The child was active and no abnormality was detected on general examination. On palpation, tenderness was present on the left side of the face and blood could not be extruded on pressure. Systemic examination was normal. We witnessed one episode of bleeding [Figure 1] and [Figure 2] which occurred early in the morning. On examination, the secretion was bright red, less viscous than blood. There was no sign of injury and the skin over the face appeared normal. The secretion was immediately collected for examination and later mopped after which bleeding did not occur.
Figure 1: Clinical photograph showing hematohidrosis from the left cheek

Click here to view
Figure 2: Clinical photograph showing hematohidrosis from the left temple and cheek

Click here to view


Microscopic examination of the secretions revealed plenty of red blood cells [Figure 3] and [Figure 4]. Bleeding stopped within few minutes, and thereafter, examination revealed no breach in the continuity of the skin and no other abnormalities, except tenderness over left side of the face. Hemogram, bleeding and clotting time, prothrombin time, active partial thrombin time, liver and renal function tests, and computed tomography scan of the head were normal. The child was managed with 0.5 mg/kg body weight of propranolol (10 mg) for the past 2 months, with no further episodes of hematohidrosis.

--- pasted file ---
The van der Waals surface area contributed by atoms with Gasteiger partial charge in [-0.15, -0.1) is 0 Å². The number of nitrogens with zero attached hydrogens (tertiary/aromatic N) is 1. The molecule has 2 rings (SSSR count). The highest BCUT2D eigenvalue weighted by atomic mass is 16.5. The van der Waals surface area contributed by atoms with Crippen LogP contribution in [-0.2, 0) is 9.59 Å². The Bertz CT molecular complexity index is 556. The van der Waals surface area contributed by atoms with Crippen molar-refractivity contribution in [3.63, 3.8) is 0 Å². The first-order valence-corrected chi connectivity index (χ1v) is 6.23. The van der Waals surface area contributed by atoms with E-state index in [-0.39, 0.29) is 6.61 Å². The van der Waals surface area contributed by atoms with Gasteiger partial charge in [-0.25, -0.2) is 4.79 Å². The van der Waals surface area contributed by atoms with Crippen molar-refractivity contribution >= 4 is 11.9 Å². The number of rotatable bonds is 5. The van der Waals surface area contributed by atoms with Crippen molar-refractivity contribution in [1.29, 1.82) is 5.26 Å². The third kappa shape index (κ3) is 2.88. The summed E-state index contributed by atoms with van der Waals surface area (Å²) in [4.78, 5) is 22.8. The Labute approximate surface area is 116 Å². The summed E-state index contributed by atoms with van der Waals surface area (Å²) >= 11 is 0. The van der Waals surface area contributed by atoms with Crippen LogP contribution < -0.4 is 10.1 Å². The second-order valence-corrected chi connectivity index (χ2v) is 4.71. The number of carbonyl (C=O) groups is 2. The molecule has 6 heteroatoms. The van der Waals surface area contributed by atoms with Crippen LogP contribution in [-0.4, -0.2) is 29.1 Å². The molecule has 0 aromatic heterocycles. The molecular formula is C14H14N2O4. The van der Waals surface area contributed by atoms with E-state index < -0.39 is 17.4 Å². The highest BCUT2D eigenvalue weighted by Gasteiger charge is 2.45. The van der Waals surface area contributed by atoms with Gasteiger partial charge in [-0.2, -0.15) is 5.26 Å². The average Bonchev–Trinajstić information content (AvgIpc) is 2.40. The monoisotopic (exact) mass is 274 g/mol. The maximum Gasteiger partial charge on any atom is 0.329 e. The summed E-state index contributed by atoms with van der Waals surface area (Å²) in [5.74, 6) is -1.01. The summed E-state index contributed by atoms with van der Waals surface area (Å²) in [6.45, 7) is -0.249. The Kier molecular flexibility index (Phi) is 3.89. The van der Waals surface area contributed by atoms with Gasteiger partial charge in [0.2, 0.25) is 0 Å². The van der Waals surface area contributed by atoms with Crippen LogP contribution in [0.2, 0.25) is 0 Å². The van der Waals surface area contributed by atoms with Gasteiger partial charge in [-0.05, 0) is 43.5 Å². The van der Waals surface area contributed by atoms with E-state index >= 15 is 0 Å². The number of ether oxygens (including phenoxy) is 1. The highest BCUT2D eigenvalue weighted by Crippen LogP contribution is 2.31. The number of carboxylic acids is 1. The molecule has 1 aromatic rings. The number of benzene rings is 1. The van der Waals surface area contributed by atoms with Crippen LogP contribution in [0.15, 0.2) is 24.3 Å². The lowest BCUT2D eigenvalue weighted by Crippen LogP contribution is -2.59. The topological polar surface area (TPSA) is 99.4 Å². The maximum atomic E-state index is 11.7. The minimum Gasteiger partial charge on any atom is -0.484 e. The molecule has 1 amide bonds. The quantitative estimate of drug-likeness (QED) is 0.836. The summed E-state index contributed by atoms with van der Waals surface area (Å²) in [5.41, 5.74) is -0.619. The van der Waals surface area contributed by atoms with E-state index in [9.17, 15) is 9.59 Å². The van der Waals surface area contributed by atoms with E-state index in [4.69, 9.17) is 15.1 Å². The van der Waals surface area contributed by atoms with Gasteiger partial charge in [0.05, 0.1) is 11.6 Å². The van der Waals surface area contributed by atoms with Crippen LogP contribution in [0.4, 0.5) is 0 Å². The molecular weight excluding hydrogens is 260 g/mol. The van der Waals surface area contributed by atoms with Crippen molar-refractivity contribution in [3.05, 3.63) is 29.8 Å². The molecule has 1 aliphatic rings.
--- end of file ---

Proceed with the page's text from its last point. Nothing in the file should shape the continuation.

Figure 3: Photomicrograph of smear of the secretions showing numerous red blood cells (×10, Leishman)

Click here to view
Figure 4: Photomicrograph of smear of the secretions showing numerous red blood cells (×40, Leishman)

Click here to view



  Discussion Top


Hematohidrosis is an enigmatic disorder characterized by recurrent episodes of self-limited bleeding from intact skin.[4] It is also known as hematidrosis and hemidrosis. It is a well-recognized diagnosis according to the International Classification of Diseases (ICD9-CM 705-89). It is an extremely rare condition, in which capillary blood vessels that feed the sweat glands rupture causing them to exude blood. It can occur at any part of the body and at several points simultaneously and the amount of bleeding is usually small. Most common site is face with some reports of bleeding from eyes and ears also leading to bloody tears and blood otorrhea. Other sites include trunk, limbs, and rarely palms, soles, and mucosa. Exact etiology is not known though various factors are attributed from bleeding disorders to psychogenic and unknown causes.[2] Hysterical mechanisms and psychosomatic disorders are also believed to induce bleeding.[3] Acute physical or emotional stress is the most common cause. In our case, extreme physical exertion was a trigger for bleeding.